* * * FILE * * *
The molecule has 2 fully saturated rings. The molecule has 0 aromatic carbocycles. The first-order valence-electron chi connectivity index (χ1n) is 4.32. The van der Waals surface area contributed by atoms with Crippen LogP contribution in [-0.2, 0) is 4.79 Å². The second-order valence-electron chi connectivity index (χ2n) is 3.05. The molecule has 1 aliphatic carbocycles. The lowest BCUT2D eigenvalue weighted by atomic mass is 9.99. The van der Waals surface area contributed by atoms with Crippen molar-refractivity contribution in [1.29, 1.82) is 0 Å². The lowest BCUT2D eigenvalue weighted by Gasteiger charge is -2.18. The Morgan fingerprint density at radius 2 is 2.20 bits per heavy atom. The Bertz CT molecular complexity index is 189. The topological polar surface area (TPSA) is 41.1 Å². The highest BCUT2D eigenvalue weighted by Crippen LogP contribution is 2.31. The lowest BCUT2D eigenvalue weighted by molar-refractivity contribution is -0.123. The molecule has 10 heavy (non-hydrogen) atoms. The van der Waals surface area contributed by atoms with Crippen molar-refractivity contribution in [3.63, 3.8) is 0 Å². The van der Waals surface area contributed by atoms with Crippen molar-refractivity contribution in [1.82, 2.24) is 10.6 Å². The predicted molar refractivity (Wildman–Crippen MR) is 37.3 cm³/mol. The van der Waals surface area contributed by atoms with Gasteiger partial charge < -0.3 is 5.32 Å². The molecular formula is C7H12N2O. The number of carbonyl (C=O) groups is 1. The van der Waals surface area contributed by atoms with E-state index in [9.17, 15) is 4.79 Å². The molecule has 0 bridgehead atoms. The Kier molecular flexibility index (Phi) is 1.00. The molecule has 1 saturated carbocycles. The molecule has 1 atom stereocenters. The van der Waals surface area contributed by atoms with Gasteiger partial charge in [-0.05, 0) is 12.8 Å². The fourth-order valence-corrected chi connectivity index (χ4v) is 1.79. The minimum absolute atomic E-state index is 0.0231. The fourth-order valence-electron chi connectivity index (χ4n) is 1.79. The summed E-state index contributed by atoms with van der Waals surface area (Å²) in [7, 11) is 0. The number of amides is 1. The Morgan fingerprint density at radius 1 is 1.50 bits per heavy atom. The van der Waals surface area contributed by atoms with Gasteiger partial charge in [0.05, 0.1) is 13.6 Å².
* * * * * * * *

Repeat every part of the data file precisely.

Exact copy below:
The molecule has 2 fully saturated rings. The molecule has 0 aromatic carbocycles. The first-order valence-electron chi connectivity index (χ1n) is 4.32. The van der Waals surface area contributed by atoms with Crippen LogP contribution in [-0.2, 0) is 4.79 Å². The second-order valence-electron chi connectivity index (χ2n) is 3.05. The molecule has 1 aliphatic carbocycles. The lowest BCUT2D eigenvalue weighted by atomic mass is 9.99. The van der Waals surface area contributed by atoms with Crippen molar-refractivity contribution in [1.29, 1.82) is 0 Å². The lowest BCUT2D eigenvalue weighted by Gasteiger charge is -2.18. The Morgan fingerprint density at radius 2 is 2.20 bits per heavy atom. The Bertz CT molecular complexity index is 189. The topological polar surface area (TPSA) is 41.1 Å². The highest BCUT2D eigenvalue weighted by Crippen LogP contribution is 2.31. The lowest BCUT2D eigenvalue weighted by molar-refractivity contribution is -0.123. The molecule has 10 heavy (non-hydrogen) atoms. The van der Waals surface area contributed by atoms with Crippen molar-refractivity contribution in [3.63, 3.8) is 0 Å². The van der Waals surface area contributed by atoms with Crippen molar-refractivity contribution in [1.82, 2.24) is 10.6 Å². The predicted molar refractivity (Wildman–Crippen MR) is 37.3 cm³/mol. The van der Waals surface area contributed by atoms with Gasteiger partial charge < -0.3 is 5.32 Å². The molecular formula is C7H12N2O. The number of carbonyl (C=O) groups is 1. The van der Waals surface area contributed by atoms with E-state index in [9.17, 15) is 4.79 Å². The molecule has 0 bridgehead atoms. The Kier molecular flexibility index (Phi) is 1.00. The molecule has 1 saturated carbocycles. The molecule has 1 atom stereocenters. The van der Waals surface area contributed by atoms with Gasteiger partial charge in [-0.05, 0) is 12.8 Å². The fourth-order valence-corrected chi connectivity index (χ4v) is 1.79. The minimum absolute atomic E-state index is 0.0231. The fourth-order valence-electron chi connectivity index (χ4n) is 1.79. The summed E-state index contributed by atoms with van der Waals surface area (Å²) in [7, 11) is 0. The number of amides is 1. The Morgan fingerprint density at radius 1 is 1.50 bits per heavy atom. The van der Waals surface area contributed by atoms with Gasteiger partial charge in [0.05, 0.1) is 13.6 Å².